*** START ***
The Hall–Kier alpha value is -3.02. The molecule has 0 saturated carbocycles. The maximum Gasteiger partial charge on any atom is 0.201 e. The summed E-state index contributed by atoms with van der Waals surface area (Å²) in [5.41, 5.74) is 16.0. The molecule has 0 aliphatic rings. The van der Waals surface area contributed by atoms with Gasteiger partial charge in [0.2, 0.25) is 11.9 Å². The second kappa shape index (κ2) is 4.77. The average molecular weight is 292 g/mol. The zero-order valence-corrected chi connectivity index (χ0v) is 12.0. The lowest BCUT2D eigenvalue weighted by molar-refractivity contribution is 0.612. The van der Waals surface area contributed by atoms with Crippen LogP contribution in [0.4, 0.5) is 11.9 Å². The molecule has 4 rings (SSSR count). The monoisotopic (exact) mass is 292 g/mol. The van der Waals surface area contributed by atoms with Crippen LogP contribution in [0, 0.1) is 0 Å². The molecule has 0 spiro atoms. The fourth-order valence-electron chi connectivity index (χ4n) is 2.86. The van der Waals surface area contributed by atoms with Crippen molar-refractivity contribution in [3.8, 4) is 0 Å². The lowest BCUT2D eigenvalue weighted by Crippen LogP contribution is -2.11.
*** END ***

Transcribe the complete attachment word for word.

The Hall–Kier alpha value is -3.02. The molecule has 0 saturated carbocycles. The maximum Gasteiger partial charge on any atom is 0.201 e. The summed E-state index contributed by atoms with van der Waals surface area (Å²) in [5.41, 5.74) is 16.0. The molecule has 0 aliphatic rings. The van der Waals surface area contributed by atoms with Gasteiger partial charge in [0.2, 0.25) is 11.9 Å². The second kappa shape index (κ2) is 4.77. The average molecular weight is 292 g/mol. The zero-order valence-corrected chi connectivity index (χ0v) is 12.0. The lowest BCUT2D eigenvalue weighted by molar-refractivity contribution is 0.612. The van der Waals surface area contributed by atoms with Crippen LogP contribution in [0.4, 0.5) is 11.9 Å². The molecule has 4 rings (SSSR count). The monoisotopic (exact) mass is 292 g/mol. The van der Waals surface area contributed by atoms with Crippen LogP contribution in [0, 0.1) is 0 Å². The molecule has 0 spiro atoms. The fourth-order valence-electron chi connectivity index (χ4n) is 2.86. The van der Waals surface area contributed by atoms with Crippen molar-refractivity contribution in [3.8, 4) is 0 Å². The lowest BCUT2D eigenvalue weighted by Crippen LogP contribution is -2.11.